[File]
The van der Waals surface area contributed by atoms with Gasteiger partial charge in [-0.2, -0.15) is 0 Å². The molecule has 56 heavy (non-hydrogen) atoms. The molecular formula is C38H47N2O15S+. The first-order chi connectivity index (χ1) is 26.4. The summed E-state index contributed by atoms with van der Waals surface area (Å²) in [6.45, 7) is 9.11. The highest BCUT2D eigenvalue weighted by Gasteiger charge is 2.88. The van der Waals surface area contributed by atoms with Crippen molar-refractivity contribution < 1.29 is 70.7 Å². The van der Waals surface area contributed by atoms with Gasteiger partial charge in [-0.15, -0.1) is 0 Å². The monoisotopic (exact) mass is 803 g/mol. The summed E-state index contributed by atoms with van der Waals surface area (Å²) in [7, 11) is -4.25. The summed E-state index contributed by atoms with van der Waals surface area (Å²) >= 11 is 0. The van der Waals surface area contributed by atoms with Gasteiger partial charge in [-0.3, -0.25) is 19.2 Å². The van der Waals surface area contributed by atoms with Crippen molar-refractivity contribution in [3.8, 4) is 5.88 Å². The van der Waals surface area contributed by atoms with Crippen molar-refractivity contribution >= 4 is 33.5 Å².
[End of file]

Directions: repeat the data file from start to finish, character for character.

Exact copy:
The van der Waals surface area contributed by atoms with Gasteiger partial charge in [-0.2, -0.15) is 0 Å². The molecule has 56 heavy (non-hydrogen) atoms. The molecular formula is C38H47N2O15S+. The first-order chi connectivity index (χ1) is 26.4. The summed E-state index contributed by atoms with van der Waals surface area (Å²) in [6.45, 7) is 9.11. The highest BCUT2D eigenvalue weighted by Gasteiger charge is 2.88. The van der Waals surface area contributed by atoms with Crippen molar-refractivity contribution < 1.29 is 70.7 Å². The van der Waals surface area contributed by atoms with Gasteiger partial charge in [-0.15, -0.1) is 0 Å². The monoisotopic (exact) mass is 803 g/mol. The summed E-state index contributed by atoms with van der Waals surface area (Å²) in [7, 11) is -4.25. The summed E-state index contributed by atoms with van der Waals surface area (Å²) >= 11 is 0. The van der Waals surface area contributed by atoms with Gasteiger partial charge in [-0.3, -0.25) is 19.2 Å². The van der Waals surface area contributed by atoms with Crippen molar-refractivity contribution in [3.8, 4) is 5.88 Å². The van der Waals surface area contributed by atoms with Crippen molar-refractivity contribution >= 4 is 33.5 Å².